Megaloads from ExxonMobil began piling up at Idaho's Port of Lewiston this month in advance of their trek through Montana to the Canadian border. But the issue of big rigs served as a mere five-minute endnote to a weekend panel in Missoula that instead focused on the greater impacts of tar sands mining across North America.
Grassroots groups and Native American activists from as far away as Alberta, Utah and Oklahoma gathered at the University of Montana Sunday evening to discuss what Heather Milton Lightning, an organizer with the Minnesota-based Indigenous Environmental Network (IEN), called "an octopus with many, many tentacles." The panel proved a highpoint for the International Tar Sands Resistance Summit, a three-day affair held at the Lubrecht Experimental Forest with the goal of uniting scattered organizations in the U.S. and Canada in opposition to Alberta's 10-million-acre tar sands operation.
"From the beginning it's been local groups and individuals drawing attention to this issue," says Northern Rockies Rising Tide (NRRT) organizer Nick Stocks. "It's the same in Alberta, the same in Utah."
The summit drew 90 individuals from groups like IEN, Utah's Peaceful Uprising and Idaho's Fighting Goliath for workshops, activist training and strategy sessions meant to put local concerns into greater context. Each group has been working on its "own little side project," NRRT spokeswoman Suzie Rosette said during the panel, but came together with the intent of "building alliances."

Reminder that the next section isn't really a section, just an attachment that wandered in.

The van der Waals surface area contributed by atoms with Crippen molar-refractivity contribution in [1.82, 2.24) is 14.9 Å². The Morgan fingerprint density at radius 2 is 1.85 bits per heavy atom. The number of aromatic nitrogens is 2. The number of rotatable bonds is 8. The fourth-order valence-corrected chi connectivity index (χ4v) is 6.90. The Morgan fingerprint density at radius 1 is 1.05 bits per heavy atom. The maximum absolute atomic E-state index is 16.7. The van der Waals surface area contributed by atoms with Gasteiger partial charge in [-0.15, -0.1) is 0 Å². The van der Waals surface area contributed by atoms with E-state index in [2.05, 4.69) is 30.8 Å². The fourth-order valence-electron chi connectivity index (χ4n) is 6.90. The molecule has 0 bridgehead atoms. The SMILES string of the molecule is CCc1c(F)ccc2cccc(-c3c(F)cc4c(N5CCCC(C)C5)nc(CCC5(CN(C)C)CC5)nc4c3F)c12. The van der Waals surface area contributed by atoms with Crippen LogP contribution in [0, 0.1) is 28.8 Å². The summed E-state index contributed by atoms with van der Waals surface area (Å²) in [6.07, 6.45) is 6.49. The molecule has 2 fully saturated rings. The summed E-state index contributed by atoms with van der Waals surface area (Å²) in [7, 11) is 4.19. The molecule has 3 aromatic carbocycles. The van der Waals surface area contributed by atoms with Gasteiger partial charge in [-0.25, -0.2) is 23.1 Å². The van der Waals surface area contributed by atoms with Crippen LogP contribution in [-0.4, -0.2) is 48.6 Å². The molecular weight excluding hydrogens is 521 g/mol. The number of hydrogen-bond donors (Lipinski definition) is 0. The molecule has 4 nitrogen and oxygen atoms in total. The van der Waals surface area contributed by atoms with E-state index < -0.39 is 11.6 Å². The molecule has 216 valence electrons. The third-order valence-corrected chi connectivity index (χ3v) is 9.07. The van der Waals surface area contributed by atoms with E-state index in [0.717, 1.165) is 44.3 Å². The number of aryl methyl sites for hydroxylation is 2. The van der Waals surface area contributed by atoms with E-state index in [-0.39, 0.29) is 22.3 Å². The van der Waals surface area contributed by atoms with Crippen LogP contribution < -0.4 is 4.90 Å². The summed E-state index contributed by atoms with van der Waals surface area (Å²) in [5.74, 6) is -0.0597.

"It would be ridiculous to ignore the bigger picture," says All Against the Haul organizer Zack Porter. "While we're focusing our energy on this local issue, and while this is what's most important to us, it's important to recognize where these trucks are going and to find that common ground with people working on serious issues across the country."
Sunday's panel—attended by roughly 60 people—was the only portion of the summit open to the public. But Porter says the summit has laid the groundwork for an even larger resistance gathering.
"We want to hold an event—and I can't say when or where—that will really allow residents along the 500-mile stretch from Lewiston to Alberta, as well as people from Washington and Oregon, to participate in a broader conversation about this issue," Porter says. "At All Against the Haul, we're all about the 'all.'"